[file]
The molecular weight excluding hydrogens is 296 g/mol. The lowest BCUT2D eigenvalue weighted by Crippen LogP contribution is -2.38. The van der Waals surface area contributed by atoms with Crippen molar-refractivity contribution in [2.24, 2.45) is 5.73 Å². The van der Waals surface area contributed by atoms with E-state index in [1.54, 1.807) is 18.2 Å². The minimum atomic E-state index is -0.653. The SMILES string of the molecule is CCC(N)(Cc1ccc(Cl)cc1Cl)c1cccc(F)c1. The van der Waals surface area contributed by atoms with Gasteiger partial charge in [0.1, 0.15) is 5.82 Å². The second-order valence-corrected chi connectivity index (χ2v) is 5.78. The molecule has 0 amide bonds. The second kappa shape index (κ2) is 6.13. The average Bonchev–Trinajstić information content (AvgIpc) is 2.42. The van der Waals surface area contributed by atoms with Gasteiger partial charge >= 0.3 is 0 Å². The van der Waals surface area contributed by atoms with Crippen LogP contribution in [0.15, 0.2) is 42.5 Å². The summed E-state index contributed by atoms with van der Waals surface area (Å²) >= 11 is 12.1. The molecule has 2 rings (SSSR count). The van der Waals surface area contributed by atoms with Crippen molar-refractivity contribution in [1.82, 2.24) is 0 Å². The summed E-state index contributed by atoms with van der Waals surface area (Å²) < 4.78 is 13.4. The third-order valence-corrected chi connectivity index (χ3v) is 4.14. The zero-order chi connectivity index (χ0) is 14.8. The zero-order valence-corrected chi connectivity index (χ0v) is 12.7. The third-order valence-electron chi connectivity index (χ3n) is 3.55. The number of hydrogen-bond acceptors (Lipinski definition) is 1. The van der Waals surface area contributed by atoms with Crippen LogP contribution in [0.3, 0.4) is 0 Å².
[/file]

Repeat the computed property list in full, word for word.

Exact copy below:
The molecular weight excluding hydrogens is 296 g/mol. The lowest BCUT2D eigenvalue weighted by Crippen LogP contribution is -2.38. The van der Waals surface area contributed by atoms with Crippen molar-refractivity contribution in [2.24, 2.45) is 5.73 Å². The van der Waals surface area contributed by atoms with E-state index in [1.54, 1.807) is 18.2 Å². The minimum atomic E-state index is -0.653. The SMILES string of the molecule is CCC(N)(Cc1ccc(Cl)cc1Cl)c1cccc(F)c1. The van der Waals surface area contributed by atoms with Gasteiger partial charge in [0.1, 0.15) is 5.82 Å². The second-order valence-corrected chi connectivity index (χ2v) is 5.78. The molecule has 0 amide bonds. The second kappa shape index (κ2) is 6.13. The average Bonchev–Trinajstić information content (AvgIpc) is 2.42. The van der Waals surface area contributed by atoms with Gasteiger partial charge >= 0.3 is 0 Å². The van der Waals surface area contributed by atoms with Crippen LogP contribution in [0.15, 0.2) is 42.5 Å². The summed E-state index contributed by atoms with van der Waals surface area (Å²) >= 11 is 12.1. The molecule has 2 rings (SSSR count). The van der Waals surface area contributed by atoms with Crippen molar-refractivity contribution in [1.82, 2.24) is 0 Å². The summed E-state index contributed by atoms with van der Waals surface area (Å²) < 4.78 is 13.4. The third-order valence-corrected chi connectivity index (χ3v) is 4.14. The zero-order chi connectivity index (χ0) is 14.8. The zero-order valence-corrected chi connectivity index (χ0v) is 12.7. The third-order valence-electron chi connectivity index (χ3n) is 3.55. The number of hydrogen-bond acceptors (Lipinski definition) is 1. The van der Waals surface area contributed by atoms with Crippen LogP contribution in [0.3, 0.4) is 0 Å².